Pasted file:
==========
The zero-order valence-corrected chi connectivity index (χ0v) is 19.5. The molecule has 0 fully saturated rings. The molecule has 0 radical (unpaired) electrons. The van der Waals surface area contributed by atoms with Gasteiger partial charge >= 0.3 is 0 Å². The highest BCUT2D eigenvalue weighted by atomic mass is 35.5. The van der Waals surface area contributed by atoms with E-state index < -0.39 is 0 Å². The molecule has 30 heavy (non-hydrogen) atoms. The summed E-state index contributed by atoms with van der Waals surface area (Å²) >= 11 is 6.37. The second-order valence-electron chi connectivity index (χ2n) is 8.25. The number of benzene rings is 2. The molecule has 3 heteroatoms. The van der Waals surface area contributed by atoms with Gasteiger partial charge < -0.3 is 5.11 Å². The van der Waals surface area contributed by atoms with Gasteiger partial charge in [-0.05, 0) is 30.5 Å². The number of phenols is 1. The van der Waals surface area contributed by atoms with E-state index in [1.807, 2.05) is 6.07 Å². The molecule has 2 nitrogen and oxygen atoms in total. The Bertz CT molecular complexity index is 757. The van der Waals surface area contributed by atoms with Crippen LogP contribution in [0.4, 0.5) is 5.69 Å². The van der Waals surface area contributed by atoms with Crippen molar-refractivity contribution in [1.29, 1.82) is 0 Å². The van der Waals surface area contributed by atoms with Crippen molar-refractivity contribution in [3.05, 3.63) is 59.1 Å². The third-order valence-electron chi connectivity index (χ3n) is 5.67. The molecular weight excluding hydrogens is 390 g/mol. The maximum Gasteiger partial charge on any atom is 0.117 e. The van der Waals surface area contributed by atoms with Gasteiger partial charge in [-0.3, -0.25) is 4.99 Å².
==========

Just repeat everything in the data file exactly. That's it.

The zero-order valence-corrected chi connectivity index (χ0v) is 19.5. The molecule has 0 fully saturated rings. The molecule has 0 radical (unpaired) electrons. The van der Waals surface area contributed by atoms with Gasteiger partial charge >= 0.3 is 0 Å². The highest BCUT2D eigenvalue weighted by atomic mass is 35.5. The van der Waals surface area contributed by atoms with E-state index < -0.39 is 0 Å². The molecule has 30 heavy (non-hydrogen) atoms. The summed E-state index contributed by atoms with van der Waals surface area (Å²) >= 11 is 6.37. The second-order valence-electron chi connectivity index (χ2n) is 8.25. The number of benzene rings is 2. The molecule has 3 heteroatoms. The van der Waals surface area contributed by atoms with Gasteiger partial charge < -0.3 is 5.11 Å². The van der Waals surface area contributed by atoms with Gasteiger partial charge in [-0.05, 0) is 30.5 Å². The number of phenols is 1. The van der Waals surface area contributed by atoms with E-state index in [1.807, 2.05) is 6.07 Å². The molecule has 2 nitrogen and oxygen atoms in total. The Bertz CT molecular complexity index is 757. The van der Waals surface area contributed by atoms with Crippen LogP contribution in [0.4, 0.5) is 5.69 Å². The van der Waals surface area contributed by atoms with Crippen molar-refractivity contribution in [1.29, 1.82) is 0 Å². The van der Waals surface area contributed by atoms with Crippen molar-refractivity contribution in [3.05, 3.63) is 59.1 Å². The third-order valence-electron chi connectivity index (χ3n) is 5.67. The molecular weight excluding hydrogens is 390 g/mol. The maximum Gasteiger partial charge on any atom is 0.117 e. The van der Waals surface area contributed by atoms with Gasteiger partial charge in [-0.3, -0.25) is 4.99 Å².